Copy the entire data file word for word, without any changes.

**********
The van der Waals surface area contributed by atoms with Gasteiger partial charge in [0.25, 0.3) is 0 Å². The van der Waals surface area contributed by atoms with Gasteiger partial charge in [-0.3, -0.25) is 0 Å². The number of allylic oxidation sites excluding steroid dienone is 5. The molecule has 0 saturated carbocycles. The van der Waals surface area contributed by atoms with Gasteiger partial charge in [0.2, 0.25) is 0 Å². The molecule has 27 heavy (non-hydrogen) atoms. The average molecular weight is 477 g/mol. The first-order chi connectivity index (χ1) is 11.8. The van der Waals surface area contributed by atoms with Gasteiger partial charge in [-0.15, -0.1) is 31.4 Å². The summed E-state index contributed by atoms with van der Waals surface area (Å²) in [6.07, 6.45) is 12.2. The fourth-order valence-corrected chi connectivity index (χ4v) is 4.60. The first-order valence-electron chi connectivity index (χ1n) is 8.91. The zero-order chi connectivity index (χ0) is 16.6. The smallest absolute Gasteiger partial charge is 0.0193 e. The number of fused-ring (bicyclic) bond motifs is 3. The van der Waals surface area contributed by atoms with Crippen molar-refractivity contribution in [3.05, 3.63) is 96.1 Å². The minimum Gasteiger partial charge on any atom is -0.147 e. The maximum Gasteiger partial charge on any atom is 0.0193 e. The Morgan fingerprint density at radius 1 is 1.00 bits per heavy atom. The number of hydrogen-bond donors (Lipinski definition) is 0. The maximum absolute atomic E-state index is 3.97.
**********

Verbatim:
The van der Waals surface area contributed by atoms with Gasteiger partial charge in [0.25, 0.3) is 0 Å². The van der Waals surface area contributed by atoms with Gasteiger partial charge in [-0.3, -0.25) is 0 Å². The number of allylic oxidation sites excluding steroid dienone is 5. The molecule has 0 saturated carbocycles. The van der Waals surface area contributed by atoms with Gasteiger partial charge in [0.2, 0.25) is 0 Å². The molecule has 27 heavy (non-hydrogen) atoms. The average molecular weight is 477 g/mol. The first-order chi connectivity index (χ1) is 11.8. The van der Waals surface area contributed by atoms with Gasteiger partial charge in [-0.15, -0.1) is 31.4 Å². The summed E-state index contributed by atoms with van der Waals surface area (Å²) in [6.07, 6.45) is 12.2. The fourth-order valence-corrected chi connectivity index (χ4v) is 4.60. The first-order valence-electron chi connectivity index (χ1n) is 8.91. The zero-order chi connectivity index (χ0) is 16.6. The smallest absolute Gasteiger partial charge is 0.0193 e. The number of fused-ring (bicyclic) bond motifs is 3. The van der Waals surface area contributed by atoms with Crippen molar-refractivity contribution in [3.05, 3.63) is 96.1 Å². The minimum Gasteiger partial charge on any atom is -0.147 e. The maximum Gasteiger partial charge on any atom is 0.0193 e. The Morgan fingerprint density at radius 1 is 1.00 bits per heavy atom. The number of hydrogen-bond donors (Lipinski definition) is 0. The maximum absolute atomic E-state index is 3.97.